The pivot away from physical asset-based valuation was the evolution that Ben Graham’s most famous student, Warren Buffett, went through, partially attributable to his partnership with Charlie Munger. Buffett learned that instead of trying to revive a struggling textile mill in New England (what Berkshire Hathaway originally was), he was more likely to be consistently successful buying shares of American Express and Coca-Cola and holding onto them for decades. When you read Buffett’s letters or listen to him and Charlie speak at the Berkshire annual meeting, the logic of what they have done to create so much value for their shareholders is inarguable. But, what trips people up, even those who subscribe to the Buffett-Munger ideology, in their pursuit of buying and holding the same stocks for years fits within a few behavioral buckets:
Too much focus on short-term concerns about how a company will fare in tough economic times. (What happens if there is a recession? Won’t I be able to buy the stock lower? What about what I just heard from a pundit on CNBC?)
An inability to hold the same companies for years because it is “boring.”
The fact that our somewhat linear minds just can’t quite grasp the power of compound interest.
The emotional pain associated with buying a stock that is up a lot, especially if you had passed on it at a much lower price. (Commonly known as anchoring.)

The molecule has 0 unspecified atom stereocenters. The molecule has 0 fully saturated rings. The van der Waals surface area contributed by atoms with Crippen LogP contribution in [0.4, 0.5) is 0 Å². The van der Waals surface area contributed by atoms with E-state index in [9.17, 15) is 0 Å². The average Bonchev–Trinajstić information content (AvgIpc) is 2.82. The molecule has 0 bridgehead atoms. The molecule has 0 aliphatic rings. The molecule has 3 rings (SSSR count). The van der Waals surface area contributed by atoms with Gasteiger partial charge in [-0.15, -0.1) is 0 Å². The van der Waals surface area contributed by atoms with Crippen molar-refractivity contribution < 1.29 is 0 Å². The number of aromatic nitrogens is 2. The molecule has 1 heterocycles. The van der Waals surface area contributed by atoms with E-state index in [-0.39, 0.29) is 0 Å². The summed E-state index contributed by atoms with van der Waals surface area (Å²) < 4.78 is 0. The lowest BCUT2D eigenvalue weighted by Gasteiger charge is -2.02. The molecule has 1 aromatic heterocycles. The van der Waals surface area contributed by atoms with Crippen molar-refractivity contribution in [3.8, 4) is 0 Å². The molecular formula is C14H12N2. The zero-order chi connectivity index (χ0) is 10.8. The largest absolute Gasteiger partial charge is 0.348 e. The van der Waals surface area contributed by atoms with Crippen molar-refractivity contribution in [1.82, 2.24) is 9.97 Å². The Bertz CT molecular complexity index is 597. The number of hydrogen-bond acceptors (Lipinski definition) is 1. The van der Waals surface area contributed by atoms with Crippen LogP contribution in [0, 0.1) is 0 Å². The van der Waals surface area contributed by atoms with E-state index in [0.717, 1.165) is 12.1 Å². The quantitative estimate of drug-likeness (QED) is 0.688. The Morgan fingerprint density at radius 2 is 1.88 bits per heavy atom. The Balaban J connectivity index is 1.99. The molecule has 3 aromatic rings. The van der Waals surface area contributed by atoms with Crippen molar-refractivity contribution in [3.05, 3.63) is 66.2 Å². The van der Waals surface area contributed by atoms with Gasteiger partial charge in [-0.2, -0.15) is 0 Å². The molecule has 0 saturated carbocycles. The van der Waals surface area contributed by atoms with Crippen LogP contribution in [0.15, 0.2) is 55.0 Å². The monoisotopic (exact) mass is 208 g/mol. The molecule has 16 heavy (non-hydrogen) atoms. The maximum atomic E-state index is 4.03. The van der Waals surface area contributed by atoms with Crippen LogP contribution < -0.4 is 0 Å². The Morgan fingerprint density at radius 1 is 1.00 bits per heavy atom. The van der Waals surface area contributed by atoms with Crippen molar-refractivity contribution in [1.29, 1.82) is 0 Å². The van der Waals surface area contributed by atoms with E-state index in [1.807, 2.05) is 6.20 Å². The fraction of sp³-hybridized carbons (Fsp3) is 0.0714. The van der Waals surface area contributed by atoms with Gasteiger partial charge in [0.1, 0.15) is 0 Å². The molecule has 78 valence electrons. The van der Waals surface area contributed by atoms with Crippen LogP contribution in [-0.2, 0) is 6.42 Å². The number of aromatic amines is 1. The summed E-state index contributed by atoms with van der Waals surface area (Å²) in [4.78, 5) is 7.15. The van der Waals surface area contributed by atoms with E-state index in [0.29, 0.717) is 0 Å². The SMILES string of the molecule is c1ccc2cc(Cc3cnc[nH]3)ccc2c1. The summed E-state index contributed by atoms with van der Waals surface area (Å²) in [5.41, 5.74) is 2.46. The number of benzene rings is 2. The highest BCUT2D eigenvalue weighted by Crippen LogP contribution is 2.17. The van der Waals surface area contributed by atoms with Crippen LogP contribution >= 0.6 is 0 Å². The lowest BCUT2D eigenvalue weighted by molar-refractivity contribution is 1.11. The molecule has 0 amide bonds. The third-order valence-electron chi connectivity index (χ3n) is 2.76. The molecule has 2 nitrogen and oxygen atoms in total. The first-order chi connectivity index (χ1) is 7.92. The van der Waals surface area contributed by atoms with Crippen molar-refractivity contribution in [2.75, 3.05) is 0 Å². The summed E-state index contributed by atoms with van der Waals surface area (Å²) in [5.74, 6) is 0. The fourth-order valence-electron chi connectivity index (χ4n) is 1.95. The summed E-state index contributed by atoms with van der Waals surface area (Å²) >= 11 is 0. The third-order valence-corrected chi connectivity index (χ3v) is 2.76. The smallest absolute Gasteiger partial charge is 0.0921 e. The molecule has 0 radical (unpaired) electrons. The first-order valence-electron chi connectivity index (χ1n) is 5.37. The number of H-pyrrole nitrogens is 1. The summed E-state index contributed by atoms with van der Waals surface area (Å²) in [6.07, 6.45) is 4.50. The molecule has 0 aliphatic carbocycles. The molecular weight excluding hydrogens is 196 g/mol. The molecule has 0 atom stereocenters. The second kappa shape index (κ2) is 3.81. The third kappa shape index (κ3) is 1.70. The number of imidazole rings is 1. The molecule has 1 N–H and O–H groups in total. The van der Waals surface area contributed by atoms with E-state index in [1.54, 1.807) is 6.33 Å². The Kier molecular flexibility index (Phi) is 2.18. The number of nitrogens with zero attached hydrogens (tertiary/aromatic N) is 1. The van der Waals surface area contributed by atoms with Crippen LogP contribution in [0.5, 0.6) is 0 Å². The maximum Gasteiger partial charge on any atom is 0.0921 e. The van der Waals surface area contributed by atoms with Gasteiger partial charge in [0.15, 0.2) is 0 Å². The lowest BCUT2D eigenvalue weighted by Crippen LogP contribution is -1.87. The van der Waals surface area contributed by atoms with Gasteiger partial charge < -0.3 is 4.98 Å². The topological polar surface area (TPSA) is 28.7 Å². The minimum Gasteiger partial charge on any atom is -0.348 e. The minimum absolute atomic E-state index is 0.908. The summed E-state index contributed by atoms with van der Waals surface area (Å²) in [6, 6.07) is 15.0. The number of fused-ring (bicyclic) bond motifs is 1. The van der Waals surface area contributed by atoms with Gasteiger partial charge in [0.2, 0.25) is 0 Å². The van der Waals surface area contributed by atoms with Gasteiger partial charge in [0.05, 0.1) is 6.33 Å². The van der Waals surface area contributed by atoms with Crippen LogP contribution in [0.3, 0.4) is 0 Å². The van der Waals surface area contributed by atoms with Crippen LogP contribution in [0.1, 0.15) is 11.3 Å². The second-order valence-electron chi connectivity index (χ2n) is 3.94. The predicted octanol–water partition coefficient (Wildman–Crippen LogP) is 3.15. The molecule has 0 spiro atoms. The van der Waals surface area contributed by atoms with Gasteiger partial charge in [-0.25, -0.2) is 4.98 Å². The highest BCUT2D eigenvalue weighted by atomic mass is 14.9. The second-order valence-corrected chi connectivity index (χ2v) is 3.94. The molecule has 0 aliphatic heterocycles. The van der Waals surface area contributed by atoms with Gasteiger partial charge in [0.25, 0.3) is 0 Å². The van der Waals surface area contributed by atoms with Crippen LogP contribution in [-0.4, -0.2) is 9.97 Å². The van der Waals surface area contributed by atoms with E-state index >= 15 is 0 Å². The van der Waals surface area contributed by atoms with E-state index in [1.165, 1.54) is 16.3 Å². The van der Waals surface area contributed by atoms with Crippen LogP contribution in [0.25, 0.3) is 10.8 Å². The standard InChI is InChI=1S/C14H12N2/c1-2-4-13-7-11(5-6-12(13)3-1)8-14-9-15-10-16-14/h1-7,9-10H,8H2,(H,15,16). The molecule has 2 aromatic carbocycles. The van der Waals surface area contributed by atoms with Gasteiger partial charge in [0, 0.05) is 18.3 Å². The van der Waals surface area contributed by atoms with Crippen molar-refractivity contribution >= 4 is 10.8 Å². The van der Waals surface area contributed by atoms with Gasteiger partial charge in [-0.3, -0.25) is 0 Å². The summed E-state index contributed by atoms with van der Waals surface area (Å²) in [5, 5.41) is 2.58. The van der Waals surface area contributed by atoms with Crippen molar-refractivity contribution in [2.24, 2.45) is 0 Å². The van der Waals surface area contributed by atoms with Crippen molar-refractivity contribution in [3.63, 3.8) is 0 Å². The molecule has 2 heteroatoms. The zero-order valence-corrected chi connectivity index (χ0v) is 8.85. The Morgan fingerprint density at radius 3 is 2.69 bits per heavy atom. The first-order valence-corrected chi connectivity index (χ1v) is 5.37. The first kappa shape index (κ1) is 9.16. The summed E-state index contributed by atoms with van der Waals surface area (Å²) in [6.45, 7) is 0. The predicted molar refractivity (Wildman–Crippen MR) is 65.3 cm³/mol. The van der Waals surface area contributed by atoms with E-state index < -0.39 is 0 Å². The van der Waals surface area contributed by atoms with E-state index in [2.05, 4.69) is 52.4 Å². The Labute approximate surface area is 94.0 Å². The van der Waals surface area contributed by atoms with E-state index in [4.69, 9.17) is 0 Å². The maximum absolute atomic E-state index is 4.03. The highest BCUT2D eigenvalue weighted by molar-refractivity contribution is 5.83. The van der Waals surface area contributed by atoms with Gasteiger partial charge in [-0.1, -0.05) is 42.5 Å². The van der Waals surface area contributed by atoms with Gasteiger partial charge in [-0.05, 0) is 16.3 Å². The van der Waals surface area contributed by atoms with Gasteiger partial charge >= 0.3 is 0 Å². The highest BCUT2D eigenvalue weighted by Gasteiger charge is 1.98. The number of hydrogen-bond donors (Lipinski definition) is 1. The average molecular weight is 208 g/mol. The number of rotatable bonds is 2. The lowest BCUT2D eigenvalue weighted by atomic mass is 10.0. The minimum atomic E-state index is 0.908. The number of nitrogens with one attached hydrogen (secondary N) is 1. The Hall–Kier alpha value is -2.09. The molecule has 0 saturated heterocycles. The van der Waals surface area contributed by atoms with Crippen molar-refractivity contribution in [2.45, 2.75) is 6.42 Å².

FOMO. When what you own ain’t going up and a certain class of stocks is (say, the Nasdaq 100), it is really hard not to pivot to invest in what is working.
The seductive thrill of finding a cheap stock that gets our contrarian juices flowing in the hope that we can make a good “trade.” (The stock market equivalent of selling $.50 Playboy magazines for $3.)
Of course, there are other decision-making tendencies that make it hard to emulate Buffett. But, it is the last one of these I want to focus on as it relates to my journey and to the topic of this letter: saying goodbye to Ben Graham. As mentioned above, I have the value bug. It was Graham’s work that really spoke to me. I didn’t grow up reading Buffett’s letters. In fact, what really attracted me was what is known today as deep value investing. In Cove Street parlance, that consists of investing in 3s and 4s on the Buffett-Graham scale: mediocre companies that trade at a very large discount to their (apparent) intrinsic value. These days, those aren’t Graham’s net-nets. Instead, they are businesses with no moat, limited pricing power, cyclical end markets and returns on capital that are either at or below their weighted average cost of capital (WACC). The deep value strategy often consists of buying these stocks when they are truly hated, and the market is implying that things will never get better. Then, if your contrarian premise is right, you sell these companies when they get to fair value. And then you move on to the next set of hated companies or industries. What could go wrong?
In my experience, a lot. I could write an entire article on why it is so hard to be consistently create value as a deep value investor but there are a few things I will highlight. First, is tax inefficiency. If you buy a stock hoping that it can be sold for 30% more in a year—and you are right—you are going to generate taxes for your taxable investors. And, depending on when you sell it, you may have to pay the higher short term capital gains rate. Over the long run, such taxes will detract meaningfully from the net returns to investors. The alternative, of course, is investing in business that can be held for years without any tax consequences.